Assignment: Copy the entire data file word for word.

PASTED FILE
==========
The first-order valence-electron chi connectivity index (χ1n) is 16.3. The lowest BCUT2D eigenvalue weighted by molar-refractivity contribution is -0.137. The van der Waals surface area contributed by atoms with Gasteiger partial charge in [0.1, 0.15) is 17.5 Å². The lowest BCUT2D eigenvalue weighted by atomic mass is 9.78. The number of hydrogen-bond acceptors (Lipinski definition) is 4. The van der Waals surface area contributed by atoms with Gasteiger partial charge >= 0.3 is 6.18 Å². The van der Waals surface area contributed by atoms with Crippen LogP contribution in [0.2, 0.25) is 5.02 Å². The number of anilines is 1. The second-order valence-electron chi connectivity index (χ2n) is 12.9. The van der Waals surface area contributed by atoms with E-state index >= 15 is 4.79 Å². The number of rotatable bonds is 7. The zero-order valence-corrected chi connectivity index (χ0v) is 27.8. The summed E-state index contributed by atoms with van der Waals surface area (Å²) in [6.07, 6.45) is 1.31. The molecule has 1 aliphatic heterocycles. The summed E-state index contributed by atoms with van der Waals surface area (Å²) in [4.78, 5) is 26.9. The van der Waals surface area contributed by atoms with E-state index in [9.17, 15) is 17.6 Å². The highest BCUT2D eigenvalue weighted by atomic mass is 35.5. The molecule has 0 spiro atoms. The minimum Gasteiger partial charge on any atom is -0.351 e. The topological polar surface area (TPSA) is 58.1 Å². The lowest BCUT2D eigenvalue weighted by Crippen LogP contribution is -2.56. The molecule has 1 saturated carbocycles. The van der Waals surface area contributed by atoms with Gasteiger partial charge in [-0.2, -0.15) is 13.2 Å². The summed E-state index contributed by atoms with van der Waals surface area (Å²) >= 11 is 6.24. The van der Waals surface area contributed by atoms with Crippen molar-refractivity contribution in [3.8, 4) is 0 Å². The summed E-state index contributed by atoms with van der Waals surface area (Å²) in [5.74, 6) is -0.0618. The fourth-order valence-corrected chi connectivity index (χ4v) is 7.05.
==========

The first-order valence-electron chi connectivity index (χ1n) is 16.3. The lowest BCUT2D eigenvalue weighted by molar-refractivity contribution is -0.137. The van der Waals surface area contributed by atoms with Gasteiger partial charge in [0.1, 0.15) is 17.5 Å². The lowest BCUT2D eigenvalue weighted by atomic mass is 9.78. The number of hydrogen-bond acceptors (Lipinski definition) is 4. The van der Waals surface area contributed by atoms with Gasteiger partial charge >= 0.3 is 6.18 Å². The van der Waals surface area contributed by atoms with Crippen LogP contribution in [0.2, 0.25) is 5.02 Å². The number of anilines is 1. The second-order valence-electron chi connectivity index (χ2n) is 12.9. The van der Waals surface area contributed by atoms with E-state index >= 15 is 4.79 Å². The number of rotatable bonds is 7. The zero-order valence-corrected chi connectivity index (χ0v) is 27.8. The summed E-state index contributed by atoms with van der Waals surface area (Å²) in [6.07, 6.45) is 1.31. The molecule has 1 aliphatic heterocycles. The summed E-state index contributed by atoms with van der Waals surface area (Å²) in [4.78, 5) is 26.9. The van der Waals surface area contributed by atoms with E-state index in [9.17, 15) is 17.6 Å². The highest BCUT2D eigenvalue weighted by atomic mass is 35.5. The molecule has 0 spiro atoms. The minimum Gasteiger partial charge on any atom is -0.351 e. The topological polar surface area (TPSA) is 58.1 Å². The lowest BCUT2D eigenvalue weighted by Crippen LogP contribution is -2.56. The molecule has 1 saturated carbocycles. The van der Waals surface area contributed by atoms with Gasteiger partial charge in [-0.2, -0.15) is 13.2 Å². The summed E-state index contributed by atoms with van der Waals surface area (Å²) >= 11 is 6.24. The van der Waals surface area contributed by atoms with Crippen molar-refractivity contribution in [3.8, 4) is 0 Å². The summed E-state index contributed by atoms with van der Waals surface area (Å²) in [5.74, 6) is -0.0618. The fourth-order valence-corrected chi connectivity index (χ4v) is 7.05.